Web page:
Hiring the right people is also extremely important. Danny Meyer once said that you can’t teach hospitality.  People are either born with it or they aren’t.  I’m not completely sure that is true, but I do like to say that I try to hire people who are positive minded, have a strong work ethic and are honest with themselves.  You can teach anyone to sear a scallop or make a martini or open a bottle of wine, but in my opinion it’s the intangibles that you can’t teach that make the top restaurants find.  Danny calls this the 51%.


Lastly, it’s just about putting in the work, the time, the sacrifice from personal or family lives and sometimes its about believing in yourself and the vision that you have and shutting out the outside noise.  The best restaurants always evolve and grow with time, but they stay true to who they are and to their identity and their purpose in the restaurant landscape.  Failing restaurants are usually the ones that seem to pivot their concepts as the wind blows and have no true roots to rely on.  Stay humble, but be confident that what got you there will continue to make an impact.  At the end of the day we aren’t doing brain surgery or rocket science.  We are in the business of serving people food, drink and smiles.  Have some fun with it too!



Pursuitist: What trends do you see in 2023 in hospitality and cuisine?


JL: 2023 has been an interesting year, especially in NYC.  As dining post covid is finally truly back, we are seeing a little more return to fine dining restaurants thriving, where some people thought they might die out.  I do think that guests are a little over the long tasting menus, but anything from a 3 to 6 course menu seems to be popular.  Also there are a lot of chefs who have serious fine dining backgrounds opening up more casual spots, but still trying to showcase the techniques of their training (The Noortwyck and Joomak Banjum come to mind here).


Pursuitist: If you weren’t a chef, what would you be doing?  


JL: Such a tough question as I’ve been in this career for exactly half of my life at this point (18 years and counting).  I might be in a blues/rock band or as a sports journalist.  If I had decided to go to law school I would have been a sports agent.  But in all honesty, I most likely would have been in finance, either as a trader or in private equity.  That was where I was headed anyway.  If I had gone that route, maybe I would be approaching the age to mini retire and open up a restaurant anyway, I guess we will never know.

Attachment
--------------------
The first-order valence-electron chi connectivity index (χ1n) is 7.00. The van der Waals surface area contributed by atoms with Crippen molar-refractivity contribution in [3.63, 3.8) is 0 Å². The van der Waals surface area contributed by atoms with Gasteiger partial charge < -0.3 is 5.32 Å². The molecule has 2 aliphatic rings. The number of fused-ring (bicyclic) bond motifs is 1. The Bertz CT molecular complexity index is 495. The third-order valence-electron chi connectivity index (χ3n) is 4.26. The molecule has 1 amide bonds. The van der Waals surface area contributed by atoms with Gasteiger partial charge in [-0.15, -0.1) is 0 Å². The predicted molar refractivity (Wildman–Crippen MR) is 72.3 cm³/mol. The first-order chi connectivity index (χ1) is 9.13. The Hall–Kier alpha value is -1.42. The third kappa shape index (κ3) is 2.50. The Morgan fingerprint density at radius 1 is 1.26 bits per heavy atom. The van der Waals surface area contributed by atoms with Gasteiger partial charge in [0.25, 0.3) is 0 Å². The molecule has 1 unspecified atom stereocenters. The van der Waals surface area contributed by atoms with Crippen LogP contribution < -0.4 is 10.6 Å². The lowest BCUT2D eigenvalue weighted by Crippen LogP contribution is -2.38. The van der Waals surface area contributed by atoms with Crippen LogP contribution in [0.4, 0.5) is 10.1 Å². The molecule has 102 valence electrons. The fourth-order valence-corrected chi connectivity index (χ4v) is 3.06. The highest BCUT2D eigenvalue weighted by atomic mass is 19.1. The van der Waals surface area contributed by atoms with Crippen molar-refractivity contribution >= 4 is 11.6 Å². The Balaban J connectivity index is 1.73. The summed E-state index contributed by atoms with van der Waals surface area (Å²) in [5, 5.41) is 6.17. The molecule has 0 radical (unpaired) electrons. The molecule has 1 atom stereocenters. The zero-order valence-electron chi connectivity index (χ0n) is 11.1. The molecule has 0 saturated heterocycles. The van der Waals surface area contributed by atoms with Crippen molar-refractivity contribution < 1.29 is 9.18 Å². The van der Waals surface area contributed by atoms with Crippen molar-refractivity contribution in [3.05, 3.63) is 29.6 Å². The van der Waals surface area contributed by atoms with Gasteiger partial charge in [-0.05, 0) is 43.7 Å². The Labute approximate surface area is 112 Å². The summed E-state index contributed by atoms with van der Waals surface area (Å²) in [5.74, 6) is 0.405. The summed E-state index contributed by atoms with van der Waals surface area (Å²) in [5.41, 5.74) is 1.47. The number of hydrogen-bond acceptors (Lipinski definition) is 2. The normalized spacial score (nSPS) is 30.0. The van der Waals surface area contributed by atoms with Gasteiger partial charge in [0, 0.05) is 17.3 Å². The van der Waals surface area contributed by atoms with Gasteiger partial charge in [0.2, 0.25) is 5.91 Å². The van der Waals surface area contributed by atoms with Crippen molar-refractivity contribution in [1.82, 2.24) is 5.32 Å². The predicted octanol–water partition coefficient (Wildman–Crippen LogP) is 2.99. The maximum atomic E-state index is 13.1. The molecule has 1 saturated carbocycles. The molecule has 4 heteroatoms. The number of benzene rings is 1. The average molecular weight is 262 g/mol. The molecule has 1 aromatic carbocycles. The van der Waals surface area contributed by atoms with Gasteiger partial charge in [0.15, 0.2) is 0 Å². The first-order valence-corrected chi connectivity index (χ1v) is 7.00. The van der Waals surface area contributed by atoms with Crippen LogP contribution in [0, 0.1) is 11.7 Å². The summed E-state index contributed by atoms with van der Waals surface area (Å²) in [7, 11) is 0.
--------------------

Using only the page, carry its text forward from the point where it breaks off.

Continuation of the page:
Pursuitist: You have spent extensive time traveling and cooking in places such as Tokyo, Hong Kong, France, Sydney, the Dominican Republic and Mexico. How did this impact you and what places are still on your culinary bucket list?

JL: One of the coolest parts of being a chef is that you can literally work anywhere in the world.  I was very fortunate, especially early in my career, to take advantage of this by living in and traveling around some of the top food cities.  Tokyo definitely had a huge impact on my culinary style and philosophy.  Kaiseki is all about local, seasonal ingredients and flavors, the harmony there within, the balance and pacing of a meal eaten in the right order and the showcase of presentation and technique.  This can be applied to any cuisine style and is a philosophy that has stuck with me.  Also due to my experience working with a lot of Chinese and Korean ingredients as well, my culinary style has become very western presenting that is still layered with eastern ingredients without trying to be too “showy” about it.  Lyon also has a profound influence on me as does my time spent in Italy.  I like to say that the reason I started in Italy was because it is the “soul food” of Europe.  For me, France is the “technically proficient” country and Spain is the “passion”.  I think next on my bucket list would be spending some time in Spain.  Also Peru and Vietnam would be great places to spend some extensive time learning.


The beauty of traveling is the ability to go to new places, immerse yourself into new cultures, ingredients and even languages and being able to come out of it with a new perspective and appreciation for other countries and cultures.